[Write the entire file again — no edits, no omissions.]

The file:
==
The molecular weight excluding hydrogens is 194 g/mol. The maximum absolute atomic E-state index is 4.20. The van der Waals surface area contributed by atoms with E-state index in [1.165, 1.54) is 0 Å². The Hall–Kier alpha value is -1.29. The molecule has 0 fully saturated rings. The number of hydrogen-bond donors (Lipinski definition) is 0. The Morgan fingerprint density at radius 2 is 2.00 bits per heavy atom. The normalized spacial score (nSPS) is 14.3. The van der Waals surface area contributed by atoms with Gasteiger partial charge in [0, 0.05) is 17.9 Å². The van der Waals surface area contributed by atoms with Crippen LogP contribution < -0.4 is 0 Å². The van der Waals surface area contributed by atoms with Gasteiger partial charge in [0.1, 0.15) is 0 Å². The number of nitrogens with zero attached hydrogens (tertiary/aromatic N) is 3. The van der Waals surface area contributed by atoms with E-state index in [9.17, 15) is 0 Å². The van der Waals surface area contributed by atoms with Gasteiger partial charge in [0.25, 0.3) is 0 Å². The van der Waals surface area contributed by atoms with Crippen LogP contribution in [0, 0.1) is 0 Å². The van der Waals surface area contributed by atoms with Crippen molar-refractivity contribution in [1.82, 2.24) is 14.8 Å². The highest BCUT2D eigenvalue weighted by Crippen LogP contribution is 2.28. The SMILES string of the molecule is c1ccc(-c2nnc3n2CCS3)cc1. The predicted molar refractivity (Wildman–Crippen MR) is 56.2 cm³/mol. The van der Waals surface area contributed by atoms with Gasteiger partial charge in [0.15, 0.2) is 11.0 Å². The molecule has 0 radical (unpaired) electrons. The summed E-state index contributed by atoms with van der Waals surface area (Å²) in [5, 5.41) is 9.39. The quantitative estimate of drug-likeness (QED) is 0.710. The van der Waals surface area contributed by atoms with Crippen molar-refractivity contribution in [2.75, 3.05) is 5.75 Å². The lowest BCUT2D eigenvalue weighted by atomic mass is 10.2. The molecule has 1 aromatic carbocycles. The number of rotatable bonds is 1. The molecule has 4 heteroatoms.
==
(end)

The molecular weight excluding hydrogens is 194 g/mol. The maximum absolute atomic E-state index is 4.20. The van der Waals surface area contributed by atoms with E-state index in [1.165, 1.54) is 0 Å². The Hall–Kier alpha value is -1.29. The molecule has 0 fully saturated rings. The number of hydrogen-bond donors (Lipinski definition) is 0. The Morgan fingerprint density at radius 2 is 2.00 bits per heavy atom. The normalized spacial score (nSPS) is 14.3. The van der Waals surface area contributed by atoms with Gasteiger partial charge in [0, 0.05) is 17.9 Å². The van der Waals surface area contributed by atoms with Crippen LogP contribution < -0.4 is 0 Å². The van der Waals surface area contributed by atoms with Gasteiger partial charge in [0.1, 0.15) is 0 Å². The number of nitrogens with zero attached hydrogens (tertiary/aromatic N) is 3. The van der Waals surface area contributed by atoms with E-state index in [9.17, 15) is 0 Å². The van der Waals surface area contributed by atoms with Gasteiger partial charge in [0.25, 0.3) is 0 Å². The van der Waals surface area contributed by atoms with Crippen LogP contribution in [0, 0.1) is 0 Å². The van der Waals surface area contributed by atoms with Crippen molar-refractivity contribution in [1.82, 2.24) is 14.8 Å². The highest BCUT2D eigenvalue weighted by Crippen LogP contribution is 2.28. The SMILES string of the molecule is c1ccc(-c2nnc3n2CCS3)cc1. The predicted molar refractivity (Wildman–Crippen MR) is 56.2 cm³/mol. The van der Waals surface area contributed by atoms with Gasteiger partial charge in [0.15, 0.2) is 11.0 Å². The molecule has 0 radical (unpaired) electrons. The summed E-state index contributed by atoms with van der Waals surface area (Å²) in [5, 5.41) is 9.39. The quantitative estimate of drug-likeness (QED) is 0.710. The van der Waals surface area contributed by atoms with Crippen molar-refractivity contribution in [2.75, 3.05) is 5.75 Å². The lowest BCUT2D eigenvalue weighted by atomic mass is 10.2. The molecule has 1 aromatic carbocycles. The number of rotatable bonds is 1. The molecule has 4 heteroatoms.